Swift is a general-purpose, multi-paradigm, compiled programming language developed by Apple Inc. for iOS, macOS, watchOS, tvOS, and Linux. Swift is designed to work with Apple’s Cocoa and Cocoa Touch frameworks and the large body of existing Objective-C(ObjC) code written for Apple products. It is built with the open source LLVM compiler framework and has been included in X code since version 6. On platforms other than Linux, it uses the Objective-C run-time library which allows C, Objective-C, C++ and Swift code to run within one program.
Apple intended Swift to support many core concepts associated with Objective-C, notably dynamic dispatch, widespread late binding, extensible programming and similar features, but “safer” (easier to catch software bugs); Swift has features addressing some common programming errors like null pointers and provides syntactic sugar to help avoid the pyramid of doom. Swift supports the concept of protocol extensibility, an extensibility system that can be applied to types, structs and classes, which Apple promotes as a real change in programming paradigms they term “protocol-oriented programming” (similar to traits).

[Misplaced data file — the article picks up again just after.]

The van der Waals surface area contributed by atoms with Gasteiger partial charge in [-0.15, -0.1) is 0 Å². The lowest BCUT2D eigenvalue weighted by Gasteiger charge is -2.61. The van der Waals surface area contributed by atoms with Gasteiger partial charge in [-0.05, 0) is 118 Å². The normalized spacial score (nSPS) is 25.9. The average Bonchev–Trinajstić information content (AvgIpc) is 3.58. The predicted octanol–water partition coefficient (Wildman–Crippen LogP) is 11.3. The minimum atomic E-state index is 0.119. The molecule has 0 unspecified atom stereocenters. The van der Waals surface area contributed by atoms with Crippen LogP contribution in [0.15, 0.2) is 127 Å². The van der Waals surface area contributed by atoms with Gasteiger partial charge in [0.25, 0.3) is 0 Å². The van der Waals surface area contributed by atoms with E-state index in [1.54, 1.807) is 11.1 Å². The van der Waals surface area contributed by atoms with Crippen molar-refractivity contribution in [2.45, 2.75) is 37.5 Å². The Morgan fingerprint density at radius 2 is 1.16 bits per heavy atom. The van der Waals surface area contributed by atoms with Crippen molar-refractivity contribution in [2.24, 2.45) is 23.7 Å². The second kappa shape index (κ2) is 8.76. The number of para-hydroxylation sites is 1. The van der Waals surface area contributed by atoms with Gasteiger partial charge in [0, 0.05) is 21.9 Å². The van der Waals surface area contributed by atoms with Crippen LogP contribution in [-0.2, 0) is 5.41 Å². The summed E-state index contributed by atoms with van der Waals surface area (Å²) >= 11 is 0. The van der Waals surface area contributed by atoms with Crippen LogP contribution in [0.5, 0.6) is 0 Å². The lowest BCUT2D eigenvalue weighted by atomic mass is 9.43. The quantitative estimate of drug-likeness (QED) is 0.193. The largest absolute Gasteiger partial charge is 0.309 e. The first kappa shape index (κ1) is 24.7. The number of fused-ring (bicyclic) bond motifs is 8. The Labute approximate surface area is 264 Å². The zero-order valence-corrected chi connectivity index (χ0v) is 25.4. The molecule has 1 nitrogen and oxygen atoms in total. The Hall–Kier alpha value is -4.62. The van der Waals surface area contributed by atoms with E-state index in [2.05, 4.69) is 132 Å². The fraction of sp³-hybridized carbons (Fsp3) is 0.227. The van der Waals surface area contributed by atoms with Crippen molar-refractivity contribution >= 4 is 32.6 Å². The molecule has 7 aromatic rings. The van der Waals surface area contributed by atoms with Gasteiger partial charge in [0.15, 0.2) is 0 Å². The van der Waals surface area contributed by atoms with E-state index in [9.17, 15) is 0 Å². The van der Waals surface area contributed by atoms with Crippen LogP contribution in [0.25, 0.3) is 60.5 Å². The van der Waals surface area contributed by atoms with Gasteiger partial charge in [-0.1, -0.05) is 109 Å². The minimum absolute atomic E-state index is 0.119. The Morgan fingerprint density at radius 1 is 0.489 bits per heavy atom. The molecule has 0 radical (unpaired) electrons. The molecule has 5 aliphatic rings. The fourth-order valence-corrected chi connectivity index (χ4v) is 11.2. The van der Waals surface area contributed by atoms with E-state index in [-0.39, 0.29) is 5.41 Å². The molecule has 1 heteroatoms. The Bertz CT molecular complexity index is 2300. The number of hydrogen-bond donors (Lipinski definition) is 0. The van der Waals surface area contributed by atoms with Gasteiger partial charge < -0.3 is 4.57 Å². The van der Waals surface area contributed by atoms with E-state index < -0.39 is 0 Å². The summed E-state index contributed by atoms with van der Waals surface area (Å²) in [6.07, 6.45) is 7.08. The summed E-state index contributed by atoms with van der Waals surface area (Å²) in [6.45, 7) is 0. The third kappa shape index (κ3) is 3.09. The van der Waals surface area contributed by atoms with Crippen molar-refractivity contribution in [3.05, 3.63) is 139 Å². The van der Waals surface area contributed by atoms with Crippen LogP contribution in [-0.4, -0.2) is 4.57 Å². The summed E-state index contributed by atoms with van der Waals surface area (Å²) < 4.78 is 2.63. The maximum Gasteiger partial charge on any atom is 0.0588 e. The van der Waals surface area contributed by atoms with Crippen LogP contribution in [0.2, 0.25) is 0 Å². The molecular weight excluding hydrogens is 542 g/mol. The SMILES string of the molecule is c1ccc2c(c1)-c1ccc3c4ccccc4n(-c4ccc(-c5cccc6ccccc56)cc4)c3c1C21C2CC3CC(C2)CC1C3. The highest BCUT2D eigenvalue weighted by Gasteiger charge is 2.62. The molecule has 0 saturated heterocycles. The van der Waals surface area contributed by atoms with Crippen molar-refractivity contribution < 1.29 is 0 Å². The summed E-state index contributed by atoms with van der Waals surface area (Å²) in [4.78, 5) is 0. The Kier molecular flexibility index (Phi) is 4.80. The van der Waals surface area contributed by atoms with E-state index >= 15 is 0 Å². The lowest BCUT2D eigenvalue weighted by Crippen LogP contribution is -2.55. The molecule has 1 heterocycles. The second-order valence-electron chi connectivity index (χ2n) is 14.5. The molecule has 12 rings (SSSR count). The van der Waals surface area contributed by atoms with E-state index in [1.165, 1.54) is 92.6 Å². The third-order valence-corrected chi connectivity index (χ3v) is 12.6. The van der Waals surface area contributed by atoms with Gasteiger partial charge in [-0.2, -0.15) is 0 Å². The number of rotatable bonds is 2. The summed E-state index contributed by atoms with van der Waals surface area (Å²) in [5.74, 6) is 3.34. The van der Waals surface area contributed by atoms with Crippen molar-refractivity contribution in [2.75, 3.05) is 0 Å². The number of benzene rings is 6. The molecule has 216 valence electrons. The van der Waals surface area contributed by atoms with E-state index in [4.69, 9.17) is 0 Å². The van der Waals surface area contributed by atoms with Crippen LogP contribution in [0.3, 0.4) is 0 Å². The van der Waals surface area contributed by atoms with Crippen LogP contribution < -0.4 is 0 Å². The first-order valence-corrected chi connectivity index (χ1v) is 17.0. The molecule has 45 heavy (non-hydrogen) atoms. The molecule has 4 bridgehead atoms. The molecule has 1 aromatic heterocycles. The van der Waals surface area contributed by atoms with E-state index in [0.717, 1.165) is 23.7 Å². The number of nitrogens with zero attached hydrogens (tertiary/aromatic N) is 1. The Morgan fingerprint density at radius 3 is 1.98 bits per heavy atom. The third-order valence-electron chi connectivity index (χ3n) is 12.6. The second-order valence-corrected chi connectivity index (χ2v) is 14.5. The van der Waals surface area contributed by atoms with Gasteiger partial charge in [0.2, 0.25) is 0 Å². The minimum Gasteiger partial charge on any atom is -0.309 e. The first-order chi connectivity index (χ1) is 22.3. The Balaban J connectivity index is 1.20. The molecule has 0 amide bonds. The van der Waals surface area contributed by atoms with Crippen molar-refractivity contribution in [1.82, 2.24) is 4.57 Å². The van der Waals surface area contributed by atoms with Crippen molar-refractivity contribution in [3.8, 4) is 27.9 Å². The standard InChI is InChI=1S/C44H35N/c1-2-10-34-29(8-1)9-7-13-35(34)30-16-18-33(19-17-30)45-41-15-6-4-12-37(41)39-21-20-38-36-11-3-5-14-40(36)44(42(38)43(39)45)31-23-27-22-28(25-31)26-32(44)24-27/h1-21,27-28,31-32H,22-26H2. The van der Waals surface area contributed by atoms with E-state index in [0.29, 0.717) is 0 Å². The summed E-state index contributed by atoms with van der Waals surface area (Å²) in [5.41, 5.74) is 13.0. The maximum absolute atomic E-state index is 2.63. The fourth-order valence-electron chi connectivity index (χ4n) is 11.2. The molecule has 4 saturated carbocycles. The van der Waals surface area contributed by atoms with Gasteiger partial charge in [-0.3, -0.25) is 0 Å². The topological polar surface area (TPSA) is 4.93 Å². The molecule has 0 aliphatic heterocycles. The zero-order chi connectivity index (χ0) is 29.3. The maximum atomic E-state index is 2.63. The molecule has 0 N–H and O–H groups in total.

Swift was introduced at Apple’s 2014 Worldwide Developers Conference (WWDC). It underwent an upgrade to version 1.2 during 2014 and a more major upgrade to Swift 2 at WWDC 2015. Initially a proprietary language, version 2.2 was made open-source software under the Apache License 2.0 on December 3, 2015, for Apple’s platforms and Linux.
Different major versions have been released at an annual schedule with incompatible syntax and library invocations each, requiring significant source code rewrites. For larger code bases this has caused many developers to dismiss Swift until a more stable version becomes available.
Swift is an alternative to the Objective-C language that employs modern programming-language theory concepts and strives to present a simpler syntax. During its introduction, it was described simply as “Objective-C without the C”.
By default, Swift does not expose pointers and other unsafe accessors, in contrast to Objective-C, which uses pointers pervasively to refer to object instances. Also, Objective-C’s use of a Small-talk-like syntax for making method calls has been replaced with a dot-notation style and namespace system more familiar to programmers from other common object-oriented (OO) languages like Java or C#. Swift introduces true named parameters and retains key Objective-C concepts, including protocols, closures and categories, often replacing former syntax with cleaner versions and allowing these concepts to be applied to other language structures, like enumerated types (enums).
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